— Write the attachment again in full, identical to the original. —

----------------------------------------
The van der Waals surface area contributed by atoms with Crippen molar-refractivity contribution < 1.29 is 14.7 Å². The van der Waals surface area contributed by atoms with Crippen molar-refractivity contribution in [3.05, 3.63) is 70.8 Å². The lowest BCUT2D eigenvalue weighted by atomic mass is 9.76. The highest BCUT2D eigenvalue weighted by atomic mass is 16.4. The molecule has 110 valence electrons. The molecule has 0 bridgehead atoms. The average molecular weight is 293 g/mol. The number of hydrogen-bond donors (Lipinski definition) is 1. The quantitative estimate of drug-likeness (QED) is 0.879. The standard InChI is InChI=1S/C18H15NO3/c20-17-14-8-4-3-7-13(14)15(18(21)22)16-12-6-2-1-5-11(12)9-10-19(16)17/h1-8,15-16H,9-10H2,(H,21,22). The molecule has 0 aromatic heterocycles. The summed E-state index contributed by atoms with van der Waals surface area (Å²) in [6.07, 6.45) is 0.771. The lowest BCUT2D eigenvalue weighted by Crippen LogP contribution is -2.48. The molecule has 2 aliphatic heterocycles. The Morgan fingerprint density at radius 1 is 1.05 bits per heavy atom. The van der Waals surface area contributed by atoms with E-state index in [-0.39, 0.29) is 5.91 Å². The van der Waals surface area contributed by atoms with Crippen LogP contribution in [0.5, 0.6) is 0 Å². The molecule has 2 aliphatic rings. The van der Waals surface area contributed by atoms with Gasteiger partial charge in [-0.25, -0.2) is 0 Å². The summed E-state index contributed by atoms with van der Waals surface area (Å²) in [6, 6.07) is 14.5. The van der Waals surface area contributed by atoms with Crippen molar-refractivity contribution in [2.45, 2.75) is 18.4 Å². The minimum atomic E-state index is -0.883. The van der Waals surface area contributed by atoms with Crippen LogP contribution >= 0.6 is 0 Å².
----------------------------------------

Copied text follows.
The van der Waals surface area contributed by atoms with Crippen molar-refractivity contribution < 1.29 is 14.7 Å². The van der Waals surface area contributed by atoms with Crippen molar-refractivity contribution in [3.05, 3.63) is 70.8 Å². The lowest BCUT2D eigenvalue weighted by atomic mass is 9.76. The highest BCUT2D eigenvalue weighted by atomic mass is 16.4. The molecule has 110 valence electrons. The molecule has 0 bridgehead atoms. The average molecular weight is 293 g/mol. The number of hydrogen-bond donors (Lipinski definition) is 1. The quantitative estimate of drug-likeness (QED) is 0.879. The standard InChI is InChI=1S/C18H15NO3/c20-17-14-8-4-3-7-13(14)15(18(21)22)16-12-6-2-1-5-11(12)9-10-19(16)17/h1-8,15-16H,9-10H2,(H,21,22). The molecule has 0 aromatic heterocycles. The summed E-state index contributed by atoms with van der Waals surface area (Å²) in [6.07, 6.45) is 0.771. The lowest BCUT2D eigenvalue weighted by Crippen LogP contribution is -2.48. The molecule has 2 aliphatic heterocycles. The Morgan fingerprint density at radius 1 is 1.05 bits per heavy atom. The van der Waals surface area contributed by atoms with E-state index in [-0.39, 0.29) is 5.91 Å². The van der Waals surface area contributed by atoms with Crippen LogP contribution in [0.5, 0.6) is 0 Å². The molecule has 2 aliphatic rings. The van der Waals surface area contributed by atoms with Gasteiger partial charge in [-0.25, -0.2) is 0 Å². The summed E-state index contributed by atoms with van der Waals surface area (Å²) in [6, 6.07) is 14.5. The van der Waals surface area contributed by atoms with Crippen molar-refractivity contribution in [2.45, 2.75) is 18.4 Å². The minimum atomic E-state index is -0.883. The van der Waals surface area contributed by atoms with Crippen LogP contribution >= 0.6 is 0 Å².